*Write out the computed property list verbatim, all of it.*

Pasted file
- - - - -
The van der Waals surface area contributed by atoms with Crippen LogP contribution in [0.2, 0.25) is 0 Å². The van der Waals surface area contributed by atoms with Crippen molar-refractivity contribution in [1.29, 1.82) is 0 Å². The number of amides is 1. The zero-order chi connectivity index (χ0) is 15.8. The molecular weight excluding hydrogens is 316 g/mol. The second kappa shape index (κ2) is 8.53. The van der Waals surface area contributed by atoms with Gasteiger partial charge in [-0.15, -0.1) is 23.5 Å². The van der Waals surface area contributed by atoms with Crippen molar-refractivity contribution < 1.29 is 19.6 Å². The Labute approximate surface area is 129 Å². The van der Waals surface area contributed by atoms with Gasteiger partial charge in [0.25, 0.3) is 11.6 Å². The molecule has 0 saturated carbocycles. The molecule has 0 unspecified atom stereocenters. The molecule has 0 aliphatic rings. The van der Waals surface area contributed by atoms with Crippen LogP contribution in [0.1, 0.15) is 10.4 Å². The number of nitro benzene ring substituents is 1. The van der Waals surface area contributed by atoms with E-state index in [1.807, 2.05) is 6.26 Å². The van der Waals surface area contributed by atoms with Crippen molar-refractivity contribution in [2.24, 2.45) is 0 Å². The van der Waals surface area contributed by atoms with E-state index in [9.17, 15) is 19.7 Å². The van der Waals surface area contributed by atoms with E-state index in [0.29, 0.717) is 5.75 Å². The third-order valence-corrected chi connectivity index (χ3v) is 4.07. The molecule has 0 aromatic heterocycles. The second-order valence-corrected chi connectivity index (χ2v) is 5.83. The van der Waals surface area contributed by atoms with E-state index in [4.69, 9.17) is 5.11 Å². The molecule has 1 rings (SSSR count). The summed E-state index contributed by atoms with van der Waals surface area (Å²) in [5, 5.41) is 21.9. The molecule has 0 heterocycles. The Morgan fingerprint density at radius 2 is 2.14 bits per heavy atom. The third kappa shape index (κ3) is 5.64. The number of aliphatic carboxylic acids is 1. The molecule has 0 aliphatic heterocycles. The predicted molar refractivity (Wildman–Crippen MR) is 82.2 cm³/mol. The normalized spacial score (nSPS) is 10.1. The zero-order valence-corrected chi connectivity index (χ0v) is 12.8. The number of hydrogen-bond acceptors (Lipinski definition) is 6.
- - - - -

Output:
The van der Waals surface area contributed by atoms with Crippen LogP contribution in [0.2, 0.25) is 0 Å². The van der Waals surface area contributed by atoms with Crippen molar-refractivity contribution in [1.29, 1.82) is 0 Å². The number of amides is 1. The zero-order chi connectivity index (χ0) is 15.8. The molecular weight excluding hydrogens is 316 g/mol. The second kappa shape index (κ2) is 8.53. The van der Waals surface area contributed by atoms with Gasteiger partial charge in [-0.15, -0.1) is 23.5 Å². The van der Waals surface area contributed by atoms with Crippen molar-refractivity contribution < 1.29 is 19.6 Å². The Labute approximate surface area is 129 Å². The van der Waals surface area contributed by atoms with Gasteiger partial charge in [0.25, 0.3) is 11.6 Å². The molecule has 0 saturated carbocycles. The molecule has 0 unspecified atom stereocenters. The molecule has 0 aliphatic rings. The van der Waals surface area contributed by atoms with Crippen LogP contribution in [0.1, 0.15) is 10.4 Å². The number of nitro benzene ring substituents is 1. The van der Waals surface area contributed by atoms with E-state index in [1.807, 2.05) is 6.26 Å². The van der Waals surface area contributed by atoms with Crippen molar-refractivity contribution in [2.24, 2.45) is 0 Å². The van der Waals surface area contributed by atoms with E-state index in [9.17, 15) is 19.7 Å². The van der Waals surface area contributed by atoms with E-state index in [0.29, 0.717) is 5.75 Å². The third-order valence-corrected chi connectivity index (χ3v) is 4.07. The molecule has 0 aromatic heterocycles. The second-order valence-corrected chi connectivity index (χ2v) is 5.83. The van der Waals surface area contributed by atoms with E-state index in [4.69, 9.17) is 5.11 Å². The molecule has 1 rings (SSSR count). The summed E-state index contributed by atoms with van der Waals surface area (Å²) in [5, 5.41) is 21.9. The molecule has 0 heterocycles. The Morgan fingerprint density at radius 2 is 2.14 bits per heavy atom. The third kappa shape index (κ3) is 5.64. The number of aliphatic carboxylic acids is 1. The molecule has 0 aliphatic heterocycles. The predicted molar refractivity (Wildman–Crippen MR) is 82.2 cm³/mol. The normalized spacial score (nSPS) is 10.1. The zero-order valence-corrected chi connectivity index (χ0v) is 12.8. The number of hydrogen-bond acceptors (Lipinski definition) is 6.